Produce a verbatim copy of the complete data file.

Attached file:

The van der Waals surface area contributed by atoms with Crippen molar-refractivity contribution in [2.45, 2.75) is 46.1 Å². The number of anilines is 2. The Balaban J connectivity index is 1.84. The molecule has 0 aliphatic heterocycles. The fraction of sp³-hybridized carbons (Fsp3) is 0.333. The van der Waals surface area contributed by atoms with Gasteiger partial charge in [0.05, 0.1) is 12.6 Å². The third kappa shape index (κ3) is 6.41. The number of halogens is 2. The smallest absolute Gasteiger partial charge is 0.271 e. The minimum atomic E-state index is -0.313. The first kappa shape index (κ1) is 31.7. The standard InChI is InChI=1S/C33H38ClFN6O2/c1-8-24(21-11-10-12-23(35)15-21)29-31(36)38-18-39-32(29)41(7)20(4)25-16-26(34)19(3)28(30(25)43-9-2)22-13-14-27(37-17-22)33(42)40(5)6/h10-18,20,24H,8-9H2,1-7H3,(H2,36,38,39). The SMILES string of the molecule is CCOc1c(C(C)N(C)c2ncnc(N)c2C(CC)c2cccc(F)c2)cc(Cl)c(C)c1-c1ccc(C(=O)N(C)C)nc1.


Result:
The van der Waals surface area contributed by atoms with Crippen molar-refractivity contribution in [2.45, 2.75) is 46.1 Å². The number of anilines is 2. The Balaban J connectivity index is 1.84. The molecule has 0 aliphatic heterocycles. The fraction of sp³-hybridized carbons (Fsp3) is 0.333. The van der Waals surface area contributed by atoms with Gasteiger partial charge in [0.05, 0.1) is 12.6 Å². The third kappa shape index (κ3) is 6.41. The number of halogens is 2. The smallest absolute Gasteiger partial charge is 0.271 e. The minimum atomic E-state index is -0.313. The first kappa shape index (κ1) is 31.7. The standard InChI is InChI=1S/C33H38ClFN6O2/c1-8-24(21-11-10-12-23(35)15-21)29-31(36)38-18-39-32(29)41(7)20(4)25-16-26(34)19(3)28(30(25)43-9-2)22-13-14-27(37-17-22)33(42)40(5)6/h10-18,20,24H,8-9H2,1-7H3,(H2,36,38,39). The SMILES string of the molecule is CCOc1c(C(C)N(C)c2ncnc(N)c2C(CC)c2cccc(F)c2)cc(Cl)c(C)c1-c1ccc(C(=O)N(C)C)nc1.